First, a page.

13,000 stranded after French airline collapses

France's second-largest airline Aigle Azur, which went into receivership this week, plans to cancel all flights starting Friday night as it seeks a takeover bid to save the company. (AFP)
Updated 10 September 2019
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13,000 stranded after French airline collapses

  • The airline filed for bankruptcy and suspended flights last week after losses which prompted a shareholder coup that ousted the chief executive
  • Air France chartered two special flights on Saturday and then again on Sunday to help passengers booked on Algeria flights

PARIS: Some 13,000 passengers, mainly booked on flights to and from Algeria, are still stranded after France’s second-largest airline Aigle Azur went into receivership, a senior French official said Monday, adding that several potential buyers had been identified.
The airline, which employs almost 1,200 staff, filed for bankruptcy and suspended flights last week after losses which prompted a shareholder coup that ousted the chief executive.
“Out of 19,000 passengers who found themselves in difficulty at the peak of the crisis, there are still 13,000” who have yet to be repatriated, the secretary of state for transport, Jean-Baptiste Djebbari, told the Le Parisien daily.
He said these included 11,000 passengers booked on flights into and out of Algeria, 600 on Mali flights as well as other destinations ranging from Russia to Lebanon.
Air France chartered two special flights on Saturday and then again on Sunday to help passengers booked on Algeria flights, which flew out one quarter full but were full on the return.
“The hardest moment of the crisis will be over before the end of the week. At least half the passengers (affected) will have been repatriated,” Djebbari said.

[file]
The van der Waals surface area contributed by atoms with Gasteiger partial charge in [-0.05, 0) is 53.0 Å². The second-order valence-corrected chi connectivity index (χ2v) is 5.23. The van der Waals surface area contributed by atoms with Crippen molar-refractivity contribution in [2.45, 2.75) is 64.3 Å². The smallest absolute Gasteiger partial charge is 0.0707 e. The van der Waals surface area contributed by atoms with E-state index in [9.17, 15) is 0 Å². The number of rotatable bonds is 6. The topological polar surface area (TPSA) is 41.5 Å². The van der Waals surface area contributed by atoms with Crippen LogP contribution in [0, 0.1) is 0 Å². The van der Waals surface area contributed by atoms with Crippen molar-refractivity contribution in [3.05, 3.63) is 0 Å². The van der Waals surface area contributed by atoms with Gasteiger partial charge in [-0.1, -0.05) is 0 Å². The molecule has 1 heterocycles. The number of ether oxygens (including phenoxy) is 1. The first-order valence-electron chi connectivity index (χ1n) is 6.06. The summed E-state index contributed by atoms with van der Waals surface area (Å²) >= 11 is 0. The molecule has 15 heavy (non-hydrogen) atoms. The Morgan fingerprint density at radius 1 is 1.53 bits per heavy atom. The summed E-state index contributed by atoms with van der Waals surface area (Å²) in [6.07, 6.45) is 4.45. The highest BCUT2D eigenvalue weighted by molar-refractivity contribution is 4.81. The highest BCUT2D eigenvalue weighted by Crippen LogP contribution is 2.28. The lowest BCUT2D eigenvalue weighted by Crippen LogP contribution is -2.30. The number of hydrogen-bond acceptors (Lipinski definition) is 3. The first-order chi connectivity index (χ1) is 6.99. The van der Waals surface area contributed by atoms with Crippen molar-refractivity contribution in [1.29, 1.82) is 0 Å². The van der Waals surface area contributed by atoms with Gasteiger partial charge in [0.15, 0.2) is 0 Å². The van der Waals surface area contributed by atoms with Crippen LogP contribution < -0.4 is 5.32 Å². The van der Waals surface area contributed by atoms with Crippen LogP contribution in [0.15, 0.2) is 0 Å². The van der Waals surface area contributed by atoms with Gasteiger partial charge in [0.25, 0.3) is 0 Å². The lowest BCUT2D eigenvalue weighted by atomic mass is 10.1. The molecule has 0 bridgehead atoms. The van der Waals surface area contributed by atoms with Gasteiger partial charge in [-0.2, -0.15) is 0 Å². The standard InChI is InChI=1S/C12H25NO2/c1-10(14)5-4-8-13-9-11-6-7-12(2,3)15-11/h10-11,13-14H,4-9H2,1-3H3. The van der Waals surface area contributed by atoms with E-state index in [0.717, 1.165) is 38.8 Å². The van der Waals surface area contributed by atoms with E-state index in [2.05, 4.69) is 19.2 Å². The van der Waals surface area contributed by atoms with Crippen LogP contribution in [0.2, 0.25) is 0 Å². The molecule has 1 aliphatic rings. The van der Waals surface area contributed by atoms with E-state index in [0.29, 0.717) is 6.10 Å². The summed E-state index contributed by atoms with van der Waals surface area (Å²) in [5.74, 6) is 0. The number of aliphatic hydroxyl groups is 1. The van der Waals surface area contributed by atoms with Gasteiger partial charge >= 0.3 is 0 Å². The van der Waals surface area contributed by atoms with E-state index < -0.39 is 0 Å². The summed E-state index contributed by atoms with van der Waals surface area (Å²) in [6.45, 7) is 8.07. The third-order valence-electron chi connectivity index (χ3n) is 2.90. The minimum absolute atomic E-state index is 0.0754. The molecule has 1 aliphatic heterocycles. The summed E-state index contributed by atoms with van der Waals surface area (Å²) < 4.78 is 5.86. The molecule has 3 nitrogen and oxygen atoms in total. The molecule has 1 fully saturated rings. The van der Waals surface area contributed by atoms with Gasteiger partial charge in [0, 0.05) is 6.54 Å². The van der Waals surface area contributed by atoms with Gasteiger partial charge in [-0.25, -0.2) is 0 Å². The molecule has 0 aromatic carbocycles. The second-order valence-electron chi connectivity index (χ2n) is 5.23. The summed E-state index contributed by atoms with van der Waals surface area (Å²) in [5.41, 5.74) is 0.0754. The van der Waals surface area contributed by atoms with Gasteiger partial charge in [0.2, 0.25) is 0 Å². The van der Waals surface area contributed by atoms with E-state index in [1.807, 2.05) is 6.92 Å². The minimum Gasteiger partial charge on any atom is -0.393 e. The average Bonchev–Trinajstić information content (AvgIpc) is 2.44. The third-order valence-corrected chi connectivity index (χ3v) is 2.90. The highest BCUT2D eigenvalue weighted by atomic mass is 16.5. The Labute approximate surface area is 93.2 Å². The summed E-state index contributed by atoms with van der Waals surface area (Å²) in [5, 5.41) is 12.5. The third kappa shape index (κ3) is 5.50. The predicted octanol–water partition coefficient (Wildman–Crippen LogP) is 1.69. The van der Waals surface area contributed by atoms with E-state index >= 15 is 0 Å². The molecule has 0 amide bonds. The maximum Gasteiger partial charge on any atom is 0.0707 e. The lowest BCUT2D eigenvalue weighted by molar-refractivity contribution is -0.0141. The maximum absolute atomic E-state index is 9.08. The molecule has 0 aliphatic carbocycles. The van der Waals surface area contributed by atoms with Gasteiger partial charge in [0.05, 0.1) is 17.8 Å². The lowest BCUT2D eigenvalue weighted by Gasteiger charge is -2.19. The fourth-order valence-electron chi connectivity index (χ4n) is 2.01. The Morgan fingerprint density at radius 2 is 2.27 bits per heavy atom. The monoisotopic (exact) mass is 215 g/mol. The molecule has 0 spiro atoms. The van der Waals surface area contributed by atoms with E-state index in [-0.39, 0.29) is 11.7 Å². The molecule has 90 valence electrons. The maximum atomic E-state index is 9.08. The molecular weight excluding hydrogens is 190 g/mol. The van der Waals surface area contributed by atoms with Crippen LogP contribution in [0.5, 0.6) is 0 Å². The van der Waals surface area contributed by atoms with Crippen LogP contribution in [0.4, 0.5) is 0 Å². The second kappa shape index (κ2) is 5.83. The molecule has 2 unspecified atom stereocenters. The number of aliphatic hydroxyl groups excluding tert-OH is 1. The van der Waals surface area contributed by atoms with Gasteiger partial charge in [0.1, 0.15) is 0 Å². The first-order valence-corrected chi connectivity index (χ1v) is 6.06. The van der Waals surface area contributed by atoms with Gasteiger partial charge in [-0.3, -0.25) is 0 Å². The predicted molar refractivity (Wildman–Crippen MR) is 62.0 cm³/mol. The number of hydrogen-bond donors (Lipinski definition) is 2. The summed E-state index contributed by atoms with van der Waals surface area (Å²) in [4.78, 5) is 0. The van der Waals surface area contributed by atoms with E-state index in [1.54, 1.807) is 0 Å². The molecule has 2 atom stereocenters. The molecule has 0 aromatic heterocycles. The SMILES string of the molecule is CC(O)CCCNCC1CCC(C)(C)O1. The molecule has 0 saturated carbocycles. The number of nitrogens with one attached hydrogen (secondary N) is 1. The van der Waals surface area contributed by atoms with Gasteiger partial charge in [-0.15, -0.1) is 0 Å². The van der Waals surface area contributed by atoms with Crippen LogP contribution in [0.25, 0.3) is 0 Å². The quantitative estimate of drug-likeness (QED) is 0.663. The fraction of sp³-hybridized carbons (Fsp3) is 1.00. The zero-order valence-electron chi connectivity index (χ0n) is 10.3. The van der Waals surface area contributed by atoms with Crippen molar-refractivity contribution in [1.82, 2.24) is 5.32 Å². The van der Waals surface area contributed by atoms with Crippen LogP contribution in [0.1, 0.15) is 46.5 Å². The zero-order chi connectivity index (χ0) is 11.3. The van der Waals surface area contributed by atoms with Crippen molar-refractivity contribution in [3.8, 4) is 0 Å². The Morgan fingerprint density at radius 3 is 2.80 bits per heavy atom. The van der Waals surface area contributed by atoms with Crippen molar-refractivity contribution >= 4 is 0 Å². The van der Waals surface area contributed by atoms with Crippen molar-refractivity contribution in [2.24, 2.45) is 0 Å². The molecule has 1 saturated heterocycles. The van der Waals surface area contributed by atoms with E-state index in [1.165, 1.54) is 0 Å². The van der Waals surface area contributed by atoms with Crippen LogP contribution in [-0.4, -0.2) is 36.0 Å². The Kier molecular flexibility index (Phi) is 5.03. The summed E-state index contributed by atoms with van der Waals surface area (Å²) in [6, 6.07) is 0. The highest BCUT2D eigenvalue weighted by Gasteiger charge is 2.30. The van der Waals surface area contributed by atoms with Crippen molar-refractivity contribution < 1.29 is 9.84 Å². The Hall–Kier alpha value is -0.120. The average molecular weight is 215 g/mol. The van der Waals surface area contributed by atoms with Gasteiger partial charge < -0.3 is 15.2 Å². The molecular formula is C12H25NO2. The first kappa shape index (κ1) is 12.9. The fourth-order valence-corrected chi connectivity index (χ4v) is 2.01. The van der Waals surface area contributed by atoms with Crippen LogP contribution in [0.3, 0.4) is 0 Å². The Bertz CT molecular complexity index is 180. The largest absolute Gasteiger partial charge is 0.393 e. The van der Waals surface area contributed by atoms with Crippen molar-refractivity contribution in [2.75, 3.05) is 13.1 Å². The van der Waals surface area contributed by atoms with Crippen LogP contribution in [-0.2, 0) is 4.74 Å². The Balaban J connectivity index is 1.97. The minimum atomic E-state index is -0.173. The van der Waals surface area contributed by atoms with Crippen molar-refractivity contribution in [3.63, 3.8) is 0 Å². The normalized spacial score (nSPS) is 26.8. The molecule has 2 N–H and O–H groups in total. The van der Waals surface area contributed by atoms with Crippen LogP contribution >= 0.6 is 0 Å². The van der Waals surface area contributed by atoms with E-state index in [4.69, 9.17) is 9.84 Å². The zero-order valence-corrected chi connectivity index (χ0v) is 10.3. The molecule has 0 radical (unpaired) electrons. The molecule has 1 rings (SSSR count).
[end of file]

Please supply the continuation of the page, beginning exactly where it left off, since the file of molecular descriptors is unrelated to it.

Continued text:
The airline transported last year some 1.9 million passengers, with destinations in Algeria making up half of its operations that brought in 300 million euros ($329 million) of revenue.
“There needs to be a serious buyer who is capable of offering guarantees for a maximum number of employees. The good news is that many (potential buyers) have expressed interest,” said Djebbari.
He said the former chief executive of Air France’s subsidiary Hop!, Lionel Guerin, was among interested parties, backed by a team of aviation professionals with financial support.
He added that Air France itself also appeared interested in making an offer.
“This shows there is still an interest in Aigle Azur,” he added. Neither party has so far publicly confirmed an interest, with Air France declining to comment on an “evolving” situation.
According to union officials, Air France could be interested in the medium-haul routes to Algeria and the Dubreuil group, the majority shareholder in Air Caraibes, the long haul routes to destinations like Brazil and Mali.
The largest shareholder in Aigle Azur is the Chinese conglomerate HNA Group, which owns Hainan Airlines, with a 49-percent stake.
David Neeleman, an American airline entrepreneur whose companies include JetBlue and TAP Air Portugal, owns 32 percent, and French businessman Gerard Houa owns 19 percent.

Meanwhile, British carrier easyJet has expressed an interest in collapsed airline Aigle Azur's operations at Paris Orly airport, a spokesman said on Monday.


Saudi market regulator in talks with Aramco on IPO rules

Updated 14 min 19 sec ago

Saudi market regulator in talks with Aramco on IPO rules

  • Kingdom’s stock market regulator typically requires firms offer at least 20% to 30% of their shares when floating
  • Aramco’s primary listing will be on the Saudi stock exchange (Tadawul) in Riyadh

RIYADH: Saudi Arabia’s Capital Market Authority (CMA) is in talks with Saudi Aramco and its advisers about the regulatory requirements for listing on the domestic stock exchange, its chairman Mohammed bin Abdullah Elkuwaiz told Reuters.
“We continue to have discussions with the company and its advisers on both their readiness, as well as our regulatory requirements for the market,” Kuwaiz said on Wednesday.
Asked whether there will be any waivers or exemptions for the company’s listing, Kuwaiz told Reuters in an interview that the CMA is “still having those discussions.”
The Kingdom’s stock market regulator typically requires firms offer at least 20% to 30% of their shares when floating.
Aramco, whose chairman Yassir Al-Rumayyan said this week that the IPO would be ready within the next year and preparations were continuing despite Saturday’s attacks on its facilities, is yet to file its prospectus with the Saudi regulator.
“We receive waivers or exemption requests where needed and we review them on a case by case basis,” Kuwaiz said, in reference to those discussions.
Aramco’s primary listing will be on the Saudi stock exchange (Tadawul) in Riyadh, but the government is still considering a secondary listing overseas, Saudi finance minister, Mohammed Al-Jadaan told Reuters in an interview on Wednesday.